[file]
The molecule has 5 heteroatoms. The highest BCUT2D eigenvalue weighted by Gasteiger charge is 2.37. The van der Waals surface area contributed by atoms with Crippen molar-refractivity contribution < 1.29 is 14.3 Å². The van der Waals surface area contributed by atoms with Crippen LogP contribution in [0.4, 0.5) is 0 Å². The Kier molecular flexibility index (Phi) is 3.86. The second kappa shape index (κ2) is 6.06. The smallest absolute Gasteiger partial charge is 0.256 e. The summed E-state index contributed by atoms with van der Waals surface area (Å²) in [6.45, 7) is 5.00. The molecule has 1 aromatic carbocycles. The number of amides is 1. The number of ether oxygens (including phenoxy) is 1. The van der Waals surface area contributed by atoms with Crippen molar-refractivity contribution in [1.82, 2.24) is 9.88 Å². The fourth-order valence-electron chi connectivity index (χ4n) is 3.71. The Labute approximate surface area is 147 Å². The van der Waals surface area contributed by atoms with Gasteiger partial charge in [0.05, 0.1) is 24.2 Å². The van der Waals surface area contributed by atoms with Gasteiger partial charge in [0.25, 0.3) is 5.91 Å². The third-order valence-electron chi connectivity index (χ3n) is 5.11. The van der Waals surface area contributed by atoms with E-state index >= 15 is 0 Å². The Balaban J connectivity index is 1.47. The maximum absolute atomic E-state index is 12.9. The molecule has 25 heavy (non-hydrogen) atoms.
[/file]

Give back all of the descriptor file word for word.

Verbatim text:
The molecule has 5 heteroatoms. The highest BCUT2D eigenvalue weighted by Gasteiger charge is 2.37. The van der Waals surface area contributed by atoms with Crippen molar-refractivity contribution < 1.29 is 14.3 Å². The van der Waals surface area contributed by atoms with Crippen LogP contribution in [0.4, 0.5) is 0 Å². The Kier molecular flexibility index (Phi) is 3.86. The second kappa shape index (κ2) is 6.06. The smallest absolute Gasteiger partial charge is 0.256 e. The summed E-state index contributed by atoms with van der Waals surface area (Å²) in [6.45, 7) is 5.00. The molecule has 1 aromatic carbocycles. The number of amides is 1. The number of ether oxygens (including phenoxy) is 1. The van der Waals surface area contributed by atoms with Crippen molar-refractivity contribution in [1.82, 2.24) is 9.88 Å². The fourth-order valence-electron chi connectivity index (χ4n) is 3.71. The Labute approximate surface area is 147 Å². The van der Waals surface area contributed by atoms with Gasteiger partial charge in [0.05, 0.1) is 24.2 Å². The van der Waals surface area contributed by atoms with Gasteiger partial charge in [0.25, 0.3) is 5.91 Å². The third-order valence-electron chi connectivity index (χ3n) is 5.11. The van der Waals surface area contributed by atoms with E-state index >= 15 is 0 Å². The Balaban J connectivity index is 1.47. The maximum absolute atomic E-state index is 12.9. The molecule has 25 heavy (non-hydrogen) atoms.